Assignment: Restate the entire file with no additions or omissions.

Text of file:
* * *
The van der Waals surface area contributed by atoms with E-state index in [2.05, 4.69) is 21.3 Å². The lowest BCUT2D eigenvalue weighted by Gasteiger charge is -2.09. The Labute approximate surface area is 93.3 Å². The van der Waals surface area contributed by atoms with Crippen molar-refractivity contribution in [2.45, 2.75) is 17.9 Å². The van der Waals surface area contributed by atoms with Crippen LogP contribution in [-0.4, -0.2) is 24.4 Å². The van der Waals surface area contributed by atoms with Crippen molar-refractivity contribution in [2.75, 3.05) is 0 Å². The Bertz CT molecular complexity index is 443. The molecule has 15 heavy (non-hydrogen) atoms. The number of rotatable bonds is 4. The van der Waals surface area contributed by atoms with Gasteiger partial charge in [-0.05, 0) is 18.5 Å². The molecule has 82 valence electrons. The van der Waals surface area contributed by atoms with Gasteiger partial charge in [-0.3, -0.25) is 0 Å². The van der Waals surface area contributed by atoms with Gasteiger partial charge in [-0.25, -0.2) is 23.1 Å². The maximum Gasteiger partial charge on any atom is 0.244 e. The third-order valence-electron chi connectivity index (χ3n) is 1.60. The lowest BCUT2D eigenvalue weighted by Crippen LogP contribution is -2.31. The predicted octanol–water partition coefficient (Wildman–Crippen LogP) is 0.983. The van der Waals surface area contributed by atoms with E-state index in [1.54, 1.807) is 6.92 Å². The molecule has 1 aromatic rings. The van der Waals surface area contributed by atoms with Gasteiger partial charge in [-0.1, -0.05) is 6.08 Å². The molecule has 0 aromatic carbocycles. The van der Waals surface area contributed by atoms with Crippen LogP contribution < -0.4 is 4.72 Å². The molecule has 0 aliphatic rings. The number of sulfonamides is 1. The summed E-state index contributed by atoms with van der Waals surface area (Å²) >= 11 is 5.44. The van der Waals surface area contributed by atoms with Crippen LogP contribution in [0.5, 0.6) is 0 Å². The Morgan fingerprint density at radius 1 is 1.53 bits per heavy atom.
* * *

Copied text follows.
The van der Waals surface area contributed by atoms with E-state index in [2.05, 4.69) is 21.3 Å². The lowest BCUT2D eigenvalue weighted by Gasteiger charge is -2.09. The Labute approximate surface area is 93.3 Å². The van der Waals surface area contributed by atoms with Crippen molar-refractivity contribution in [2.45, 2.75) is 17.9 Å². The van der Waals surface area contributed by atoms with Crippen LogP contribution in [-0.4, -0.2) is 24.4 Å². The van der Waals surface area contributed by atoms with Crippen molar-refractivity contribution in [2.75, 3.05) is 0 Å². The Bertz CT molecular complexity index is 443. The molecule has 15 heavy (non-hydrogen) atoms. The number of rotatable bonds is 4. The van der Waals surface area contributed by atoms with Gasteiger partial charge in [-0.05, 0) is 18.5 Å². The molecule has 82 valence electrons. The van der Waals surface area contributed by atoms with Gasteiger partial charge in [-0.3, -0.25) is 0 Å². The van der Waals surface area contributed by atoms with Gasteiger partial charge in [-0.25, -0.2) is 23.1 Å². The maximum Gasteiger partial charge on any atom is 0.244 e. The third-order valence-electron chi connectivity index (χ3n) is 1.60. The lowest BCUT2D eigenvalue weighted by Crippen LogP contribution is -2.31. The predicted octanol–water partition coefficient (Wildman–Crippen LogP) is 0.983. The van der Waals surface area contributed by atoms with E-state index in [1.54, 1.807) is 6.92 Å². The molecule has 1 aromatic rings. The van der Waals surface area contributed by atoms with Gasteiger partial charge in [-0.1, -0.05) is 6.08 Å². The molecule has 0 aromatic carbocycles. The van der Waals surface area contributed by atoms with Crippen LogP contribution < -0.4 is 4.72 Å². The molecule has 0 aliphatic rings. The number of sulfonamides is 1. The summed E-state index contributed by atoms with van der Waals surface area (Å²) >= 11 is 5.44. The van der Waals surface area contributed by atoms with Crippen LogP contribution in [0.5, 0.6) is 0 Å². The Morgan fingerprint density at radius 1 is 1.53 bits per heavy atom.